Elizabeth Gaskell and the Brontës
World Literature
Renaissance Magic
Modern Science Fiction
Decade: the Literature of the 1xx0s
Special Topic 2: Modernism
Writing Poetry
Romantic Idealism
Literature and Exile: Displacement, Identity, Self
Publishing in Practice
Literature and Medicine
Employability for English Literature

Optional modules available all years

Anglia Language Programme

Assessment methods

To show your progress towards becoming a reflective and autonomous learner, you will undertake a variety of assessment methods, including: critical reflection; essays; portfolios; reviews; oral presentations; written examinations and discussion boards.

Tuition fees

Select where you currently live to see what you'll pay:

Channel Islands
£9,250
per year
England
£9,250
per year
EU
£9,250
per year
Northern Ireland
£9,250
per year
Scotland
£9,250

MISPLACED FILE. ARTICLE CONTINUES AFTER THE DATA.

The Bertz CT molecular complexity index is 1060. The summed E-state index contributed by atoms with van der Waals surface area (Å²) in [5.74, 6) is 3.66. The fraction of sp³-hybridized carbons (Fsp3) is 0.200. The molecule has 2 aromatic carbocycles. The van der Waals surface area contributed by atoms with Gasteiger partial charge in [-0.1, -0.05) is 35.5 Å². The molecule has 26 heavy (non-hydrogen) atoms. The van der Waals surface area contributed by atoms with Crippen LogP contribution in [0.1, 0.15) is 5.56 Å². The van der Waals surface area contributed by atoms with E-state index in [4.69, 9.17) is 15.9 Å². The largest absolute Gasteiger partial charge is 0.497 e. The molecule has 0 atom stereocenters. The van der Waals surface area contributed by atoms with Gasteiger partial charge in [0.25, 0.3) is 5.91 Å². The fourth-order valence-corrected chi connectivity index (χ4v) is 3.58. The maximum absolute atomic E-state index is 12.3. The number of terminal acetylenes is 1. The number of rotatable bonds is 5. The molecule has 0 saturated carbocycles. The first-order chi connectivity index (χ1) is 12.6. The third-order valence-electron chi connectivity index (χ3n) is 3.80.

per year
Wales
£9,250
per year

The Uni


Course location:

Cambridge Campus

Department:

English and Media

TEF rating:

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What students say


We've crunched the numbers to see if overall student satisfaction here is high, medium or low compared to students studying this subject(s) at other universities.

80%
med
English literature

How do students rate their degree experience?

The stats below relate to the general subject area/s at this university, not this specific course. We show this where there isn’t enough data about the course, or where this is the most detailed info available to us.

Literature in english

Teaching and learning

89%
Staff make the subject interesting